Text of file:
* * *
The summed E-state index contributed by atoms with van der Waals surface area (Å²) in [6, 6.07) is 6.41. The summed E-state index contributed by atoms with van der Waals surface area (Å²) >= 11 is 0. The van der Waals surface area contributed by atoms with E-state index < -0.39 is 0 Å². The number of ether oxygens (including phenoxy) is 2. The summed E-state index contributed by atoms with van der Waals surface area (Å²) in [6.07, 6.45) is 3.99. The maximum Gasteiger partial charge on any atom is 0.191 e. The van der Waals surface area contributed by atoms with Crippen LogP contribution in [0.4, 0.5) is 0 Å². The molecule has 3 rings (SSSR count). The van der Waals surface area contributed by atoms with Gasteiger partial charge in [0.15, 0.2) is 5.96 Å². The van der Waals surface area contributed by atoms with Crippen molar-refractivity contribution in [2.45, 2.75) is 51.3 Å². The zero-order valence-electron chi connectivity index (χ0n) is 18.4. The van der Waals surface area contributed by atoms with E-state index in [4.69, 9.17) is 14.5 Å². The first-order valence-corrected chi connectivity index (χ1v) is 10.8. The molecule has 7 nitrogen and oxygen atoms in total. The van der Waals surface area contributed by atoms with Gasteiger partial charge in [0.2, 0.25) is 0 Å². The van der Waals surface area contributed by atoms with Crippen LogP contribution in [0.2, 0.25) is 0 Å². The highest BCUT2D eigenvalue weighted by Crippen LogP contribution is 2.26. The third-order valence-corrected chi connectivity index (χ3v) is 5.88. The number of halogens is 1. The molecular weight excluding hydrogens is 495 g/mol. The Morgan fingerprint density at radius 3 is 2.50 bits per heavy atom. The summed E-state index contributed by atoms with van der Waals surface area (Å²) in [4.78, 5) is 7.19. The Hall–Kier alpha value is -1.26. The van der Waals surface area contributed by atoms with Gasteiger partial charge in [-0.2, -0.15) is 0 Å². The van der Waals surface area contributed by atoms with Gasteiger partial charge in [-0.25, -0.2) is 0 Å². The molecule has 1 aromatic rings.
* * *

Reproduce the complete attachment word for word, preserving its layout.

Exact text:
The summed E-state index contributed by atoms with van der Waals surface area (Å²) in [6, 6.07) is 6.41. The summed E-state index contributed by atoms with van der Waals surface area (Å²) >= 11 is 0. The van der Waals surface area contributed by atoms with E-state index < -0.39 is 0 Å². The number of ether oxygens (including phenoxy) is 2. The summed E-state index contributed by atoms with van der Waals surface area (Å²) in [6.07, 6.45) is 3.99. The maximum Gasteiger partial charge on any atom is 0.191 e. The van der Waals surface area contributed by atoms with Crippen LogP contribution in [0.4, 0.5) is 0 Å². The molecule has 3 rings (SSSR count). The van der Waals surface area contributed by atoms with Gasteiger partial charge in [0.15, 0.2) is 5.96 Å². The van der Waals surface area contributed by atoms with Crippen molar-refractivity contribution in [2.45, 2.75) is 51.3 Å². The zero-order valence-electron chi connectivity index (χ0n) is 18.4. The van der Waals surface area contributed by atoms with E-state index in [4.69, 9.17) is 14.5 Å². The first-order valence-corrected chi connectivity index (χ1v) is 10.8. The molecule has 7 nitrogen and oxygen atoms in total. The van der Waals surface area contributed by atoms with Gasteiger partial charge in [0.2, 0.25) is 0 Å². The van der Waals surface area contributed by atoms with Crippen LogP contribution in [0.2, 0.25) is 0 Å². The highest BCUT2D eigenvalue weighted by Crippen LogP contribution is 2.26. The third-order valence-corrected chi connectivity index (χ3v) is 5.88. The number of halogens is 1. The molecular weight excluding hydrogens is 495 g/mol. The Morgan fingerprint density at radius 3 is 2.50 bits per heavy atom. The summed E-state index contributed by atoms with van der Waals surface area (Å²) in [4.78, 5) is 7.19. The Hall–Kier alpha value is -1.26. The van der Waals surface area contributed by atoms with Gasteiger partial charge in [-0.2, -0.15) is 0 Å². The van der Waals surface area contributed by atoms with Gasteiger partial charge in [-0.25, -0.2) is 0 Å². The molecule has 1 aromatic rings.